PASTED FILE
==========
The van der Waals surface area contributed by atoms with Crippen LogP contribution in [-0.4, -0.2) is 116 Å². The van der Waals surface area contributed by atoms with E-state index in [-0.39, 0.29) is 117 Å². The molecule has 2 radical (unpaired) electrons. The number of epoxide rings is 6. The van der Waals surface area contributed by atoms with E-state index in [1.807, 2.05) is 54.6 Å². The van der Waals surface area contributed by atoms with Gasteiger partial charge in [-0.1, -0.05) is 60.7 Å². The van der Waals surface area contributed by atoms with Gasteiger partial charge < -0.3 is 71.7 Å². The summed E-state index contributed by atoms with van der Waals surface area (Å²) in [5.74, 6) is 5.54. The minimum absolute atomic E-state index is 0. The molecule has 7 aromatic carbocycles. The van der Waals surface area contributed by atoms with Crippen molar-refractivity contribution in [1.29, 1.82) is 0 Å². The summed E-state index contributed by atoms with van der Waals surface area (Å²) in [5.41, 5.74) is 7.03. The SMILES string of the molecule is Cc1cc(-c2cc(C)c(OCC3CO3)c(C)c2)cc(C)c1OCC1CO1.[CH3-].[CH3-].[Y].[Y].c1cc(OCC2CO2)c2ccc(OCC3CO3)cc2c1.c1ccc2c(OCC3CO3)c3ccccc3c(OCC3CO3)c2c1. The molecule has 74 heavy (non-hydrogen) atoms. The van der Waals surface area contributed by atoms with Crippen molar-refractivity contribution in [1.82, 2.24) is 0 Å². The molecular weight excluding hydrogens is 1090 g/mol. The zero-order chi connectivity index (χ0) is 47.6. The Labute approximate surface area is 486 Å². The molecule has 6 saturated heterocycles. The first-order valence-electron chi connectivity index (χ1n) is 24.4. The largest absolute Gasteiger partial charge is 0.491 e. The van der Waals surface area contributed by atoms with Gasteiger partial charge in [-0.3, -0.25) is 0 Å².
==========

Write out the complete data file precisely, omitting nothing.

The van der Waals surface area contributed by atoms with Crippen LogP contribution in [-0.4, -0.2) is 116 Å². The van der Waals surface area contributed by atoms with E-state index in [-0.39, 0.29) is 117 Å². The molecule has 2 radical (unpaired) electrons. The number of epoxide rings is 6. The van der Waals surface area contributed by atoms with E-state index in [1.807, 2.05) is 54.6 Å². The van der Waals surface area contributed by atoms with Gasteiger partial charge in [-0.1, -0.05) is 60.7 Å². The van der Waals surface area contributed by atoms with Gasteiger partial charge < -0.3 is 71.7 Å². The summed E-state index contributed by atoms with van der Waals surface area (Å²) in [5.74, 6) is 5.54. The minimum absolute atomic E-state index is 0. The molecule has 7 aromatic carbocycles. The van der Waals surface area contributed by atoms with Crippen molar-refractivity contribution in [1.29, 1.82) is 0 Å². The summed E-state index contributed by atoms with van der Waals surface area (Å²) in [5.41, 5.74) is 7.03. The SMILES string of the molecule is Cc1cc(-c2cc(C)c(OCC3CO3)c(C)c2)cc(C)c1OCC1CO1.[CH3-].[CH3-].[Y].[Y].c1cc(OCC2CO2)c2ccc(OCC3CO3)cc2c1.c1ccc2c(OCC3CO3)c3ccccc3c(OCC3CO3)c2c1. The molecule has 74 heavy (non-hydrogen) atoms. The van der Waals surface area contributed by atoms with Crippen molar-refractivity contribution in [1.82, 2.24) is 0 Å². The molecular weight excluding hydrogens is 1090 g/mol. The zero-order chi connectivity index (χ0) is 47.6. The Labute approximate surface area is 486 Å². The molecule has 6 saturated heterocycles. The first-order valence-electron chi connectivity index (χ1n) is 24.4. The largest absolute Gasteiger partial charge is 0.491 e. The van der Waals surface area contributed by atoms with Gasteiger partial charge in [-0.3, -0.25) is 0 Å².